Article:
Should adults with ADHD have caffeine?
Caffeine is the most commonly consumed stimulant. It provides an increase in mental focus (we like to believe) – like the cup of coffee before work for a boost of alertness or to fight fatigue during the day.
Caffeine affects everyone differently and conditions like ADHD may interact with caffeine. While the right amount of caffeine can improve concentration, it can increase ADHD symptoms like hyperactivity and anxiety.
The caffeine effect
Caffeine, whether it’s in coffee, tea, chocolate or energy drinks can increase alertness and energy. It stimulates the sympathetic nervous system which affects the body and brain. It also increases the brain’s levels of dopamine and norepinephrine. These two chemicals are important for focus and concentration which can be lacking in people with ADHD – so it can assist to some degree.
But because caffeine is a stimulant, it can aggravate ADHD symptoms. For example, it can reduce sleep or disrupt sleeping patterns. In turn, sleep deprivation worsens ADHD-like symptoms like irritability, forgetfulness, lack of concentration and difficulty controlling emotions.
ADHD medication and caffeine
According to research, heavy caffeine intake is about 500 to 600 mg per day. Adults with ADHD don’t have to give up caffeine completely, but moderation is key to ensure an ADHD treatment plan works effectively and symptoms are managed.
People taking both ADHD medication and caffeine might get a greater stimulant effect. Adults with either diagnosed or undiagnosed ADHD can have adverse health implications like rapid heartbeat or muscle shakes or tremors with even small amounts of caffeine.
The safety limit
Adults with ADHD can be more sensitive to caffeine and it’s hard to determine an exact safe caffeine limit. Some can have one cup of coffee (100mg-200mg) in the morning and still struggle to sleep in the evening – this is well after the caffeine’s effects should have worn off.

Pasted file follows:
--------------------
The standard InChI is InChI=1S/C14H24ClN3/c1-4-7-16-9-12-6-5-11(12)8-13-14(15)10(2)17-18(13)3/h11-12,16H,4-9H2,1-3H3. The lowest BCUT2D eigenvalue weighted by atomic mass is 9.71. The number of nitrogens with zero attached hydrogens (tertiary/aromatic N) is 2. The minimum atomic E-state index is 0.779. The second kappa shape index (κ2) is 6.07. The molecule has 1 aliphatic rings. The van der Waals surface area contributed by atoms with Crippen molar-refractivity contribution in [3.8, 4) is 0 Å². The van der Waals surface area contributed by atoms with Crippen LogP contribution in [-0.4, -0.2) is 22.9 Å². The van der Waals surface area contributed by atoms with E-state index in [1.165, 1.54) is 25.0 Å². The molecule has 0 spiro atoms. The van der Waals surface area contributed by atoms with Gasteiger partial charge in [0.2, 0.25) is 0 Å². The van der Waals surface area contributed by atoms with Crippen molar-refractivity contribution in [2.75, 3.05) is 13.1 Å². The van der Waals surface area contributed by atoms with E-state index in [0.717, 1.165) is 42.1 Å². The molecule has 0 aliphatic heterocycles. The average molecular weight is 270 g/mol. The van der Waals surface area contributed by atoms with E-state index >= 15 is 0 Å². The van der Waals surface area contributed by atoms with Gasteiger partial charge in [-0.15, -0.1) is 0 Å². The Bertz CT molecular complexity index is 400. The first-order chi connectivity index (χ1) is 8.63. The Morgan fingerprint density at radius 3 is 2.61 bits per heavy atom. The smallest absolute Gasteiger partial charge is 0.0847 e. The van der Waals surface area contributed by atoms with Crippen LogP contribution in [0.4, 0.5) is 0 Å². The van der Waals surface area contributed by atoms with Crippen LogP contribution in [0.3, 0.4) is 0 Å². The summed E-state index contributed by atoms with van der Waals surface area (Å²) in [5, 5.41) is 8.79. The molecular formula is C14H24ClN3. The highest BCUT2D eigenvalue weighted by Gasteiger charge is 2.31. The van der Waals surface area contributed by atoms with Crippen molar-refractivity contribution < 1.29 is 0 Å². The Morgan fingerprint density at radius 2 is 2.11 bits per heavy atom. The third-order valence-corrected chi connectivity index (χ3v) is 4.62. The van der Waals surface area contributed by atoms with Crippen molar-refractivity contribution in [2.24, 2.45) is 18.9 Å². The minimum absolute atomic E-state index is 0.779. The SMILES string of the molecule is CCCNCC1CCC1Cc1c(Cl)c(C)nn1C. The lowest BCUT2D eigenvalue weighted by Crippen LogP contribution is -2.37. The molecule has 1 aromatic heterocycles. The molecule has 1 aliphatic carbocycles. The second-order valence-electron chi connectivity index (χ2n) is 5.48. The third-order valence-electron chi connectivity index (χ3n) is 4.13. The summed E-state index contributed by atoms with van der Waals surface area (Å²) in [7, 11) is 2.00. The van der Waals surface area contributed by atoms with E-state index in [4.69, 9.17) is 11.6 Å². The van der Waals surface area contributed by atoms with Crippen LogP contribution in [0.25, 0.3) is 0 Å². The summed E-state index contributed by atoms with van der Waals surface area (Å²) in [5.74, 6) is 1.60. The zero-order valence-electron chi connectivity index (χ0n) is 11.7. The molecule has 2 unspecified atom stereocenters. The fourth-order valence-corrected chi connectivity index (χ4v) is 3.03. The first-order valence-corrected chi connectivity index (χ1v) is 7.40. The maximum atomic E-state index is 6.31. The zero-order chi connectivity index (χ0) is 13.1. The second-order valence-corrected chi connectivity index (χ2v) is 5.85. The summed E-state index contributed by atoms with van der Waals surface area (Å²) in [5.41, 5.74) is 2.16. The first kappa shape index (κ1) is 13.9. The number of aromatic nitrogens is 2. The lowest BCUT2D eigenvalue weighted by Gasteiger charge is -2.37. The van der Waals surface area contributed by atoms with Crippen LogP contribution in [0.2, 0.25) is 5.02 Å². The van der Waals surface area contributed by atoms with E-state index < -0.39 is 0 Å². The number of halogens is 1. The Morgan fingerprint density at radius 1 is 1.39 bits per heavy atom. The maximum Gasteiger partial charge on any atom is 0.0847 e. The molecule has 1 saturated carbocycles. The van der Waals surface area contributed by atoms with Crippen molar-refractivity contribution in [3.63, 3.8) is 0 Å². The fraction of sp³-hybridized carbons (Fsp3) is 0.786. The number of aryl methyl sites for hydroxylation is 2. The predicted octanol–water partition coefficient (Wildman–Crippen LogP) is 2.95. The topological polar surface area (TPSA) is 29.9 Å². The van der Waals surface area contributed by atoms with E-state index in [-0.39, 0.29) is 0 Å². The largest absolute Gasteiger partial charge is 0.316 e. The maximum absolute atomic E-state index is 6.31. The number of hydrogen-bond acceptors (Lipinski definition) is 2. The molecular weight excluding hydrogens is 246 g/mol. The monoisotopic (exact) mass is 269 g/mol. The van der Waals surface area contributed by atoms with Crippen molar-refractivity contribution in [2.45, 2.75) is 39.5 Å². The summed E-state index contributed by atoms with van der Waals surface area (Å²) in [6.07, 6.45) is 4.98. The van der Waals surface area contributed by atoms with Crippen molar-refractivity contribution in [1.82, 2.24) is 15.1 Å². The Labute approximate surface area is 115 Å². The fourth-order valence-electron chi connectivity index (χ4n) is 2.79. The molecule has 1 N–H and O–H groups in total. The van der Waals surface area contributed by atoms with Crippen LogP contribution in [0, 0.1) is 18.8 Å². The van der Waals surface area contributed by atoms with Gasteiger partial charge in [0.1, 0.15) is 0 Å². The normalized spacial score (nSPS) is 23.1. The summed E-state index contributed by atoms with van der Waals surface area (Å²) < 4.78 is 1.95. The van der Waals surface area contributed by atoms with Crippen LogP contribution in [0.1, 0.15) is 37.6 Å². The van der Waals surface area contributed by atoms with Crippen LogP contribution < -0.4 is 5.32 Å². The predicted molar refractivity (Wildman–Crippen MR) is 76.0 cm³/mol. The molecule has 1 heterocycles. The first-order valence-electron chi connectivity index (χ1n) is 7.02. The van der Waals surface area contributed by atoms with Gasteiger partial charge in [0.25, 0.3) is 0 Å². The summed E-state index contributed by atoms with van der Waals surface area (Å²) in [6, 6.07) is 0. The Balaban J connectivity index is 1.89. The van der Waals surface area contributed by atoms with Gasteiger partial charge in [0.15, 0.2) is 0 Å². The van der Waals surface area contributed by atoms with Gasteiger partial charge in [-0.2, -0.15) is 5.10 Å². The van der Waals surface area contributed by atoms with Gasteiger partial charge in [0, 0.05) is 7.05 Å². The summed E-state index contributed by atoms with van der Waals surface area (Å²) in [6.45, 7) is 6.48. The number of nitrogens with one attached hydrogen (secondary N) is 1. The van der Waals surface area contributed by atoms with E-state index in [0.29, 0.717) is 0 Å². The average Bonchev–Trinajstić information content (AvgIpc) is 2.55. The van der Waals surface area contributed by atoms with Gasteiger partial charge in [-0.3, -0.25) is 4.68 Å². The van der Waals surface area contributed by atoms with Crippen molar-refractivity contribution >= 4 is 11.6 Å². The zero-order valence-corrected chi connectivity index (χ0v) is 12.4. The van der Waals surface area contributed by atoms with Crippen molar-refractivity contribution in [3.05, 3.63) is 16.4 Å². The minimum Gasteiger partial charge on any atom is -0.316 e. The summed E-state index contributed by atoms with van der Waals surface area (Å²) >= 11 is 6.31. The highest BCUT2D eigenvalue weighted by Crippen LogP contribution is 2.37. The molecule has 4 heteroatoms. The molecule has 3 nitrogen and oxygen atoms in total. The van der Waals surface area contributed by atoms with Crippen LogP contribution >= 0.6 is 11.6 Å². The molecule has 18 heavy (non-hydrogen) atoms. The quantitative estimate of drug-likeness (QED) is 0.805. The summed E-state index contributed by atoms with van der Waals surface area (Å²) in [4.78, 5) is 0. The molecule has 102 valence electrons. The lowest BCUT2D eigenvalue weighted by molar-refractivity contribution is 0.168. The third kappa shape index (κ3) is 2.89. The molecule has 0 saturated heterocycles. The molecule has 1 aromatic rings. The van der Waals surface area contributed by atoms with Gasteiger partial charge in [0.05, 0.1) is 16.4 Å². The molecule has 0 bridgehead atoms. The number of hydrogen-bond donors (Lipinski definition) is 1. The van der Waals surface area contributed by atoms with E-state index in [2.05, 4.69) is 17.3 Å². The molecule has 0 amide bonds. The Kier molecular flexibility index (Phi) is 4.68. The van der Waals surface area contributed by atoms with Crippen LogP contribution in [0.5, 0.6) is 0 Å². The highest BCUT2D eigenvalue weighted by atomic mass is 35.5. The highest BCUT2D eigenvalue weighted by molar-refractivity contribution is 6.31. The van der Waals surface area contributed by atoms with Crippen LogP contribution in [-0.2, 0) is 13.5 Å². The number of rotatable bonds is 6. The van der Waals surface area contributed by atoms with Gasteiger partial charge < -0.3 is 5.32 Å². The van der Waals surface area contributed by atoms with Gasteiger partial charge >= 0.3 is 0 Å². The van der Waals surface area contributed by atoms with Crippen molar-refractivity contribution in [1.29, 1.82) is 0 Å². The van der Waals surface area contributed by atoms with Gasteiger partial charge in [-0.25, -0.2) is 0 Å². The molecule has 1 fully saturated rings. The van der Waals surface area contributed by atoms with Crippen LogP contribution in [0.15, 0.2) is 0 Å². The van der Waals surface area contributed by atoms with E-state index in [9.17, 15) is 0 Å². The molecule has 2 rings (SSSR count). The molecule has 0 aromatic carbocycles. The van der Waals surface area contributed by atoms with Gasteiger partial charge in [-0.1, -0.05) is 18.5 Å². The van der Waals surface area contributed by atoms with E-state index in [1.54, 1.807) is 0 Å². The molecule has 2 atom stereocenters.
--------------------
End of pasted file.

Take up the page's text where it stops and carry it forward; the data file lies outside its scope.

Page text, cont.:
If you have ADHD, have a minimal dose of caffeine in the morning and avoid caffeine consumption in the evenings – or even after midday. It’s important to track how many highly-caffeinated drinks and foods you have each day. Monitor what happens to your body and brain after you do, and manage caffeine depending on the effects.
If caffeine has a negative effect, try and replace it with an alternative. If you grapple with afternoon slumps, perhaps replace big lunches with smaller meals and snack throughout the day. Go for a walk to refresh your body and brain and drink more water when tempted to have caffeine. Caffeine is a diuretic (causes fluid loss) and when we’re fully hydrated, our bodies crave less caffeine.
If you’re trying to cut back, be aware the sneaky stimulant is present in unexpected foods and drinks. The Food and Drug Administration (FDA) doesn’t require manufacturers to list caffeine content on nutrition labels, so it’s often hard to tell whether a product contains the stimulant, and how much. There’s hidden caffeine in foods like decaf coffee, ice-cream, sunflower seeds, instant oats and even some pain medications.
Some people find caffeine helps alleviate the symptoms of ADHD, while others find it doesn’t offer any benefit at all, or makes symptoms worse. Pay attention to your body and work with your healthcare practitioner to find out what’s best for you.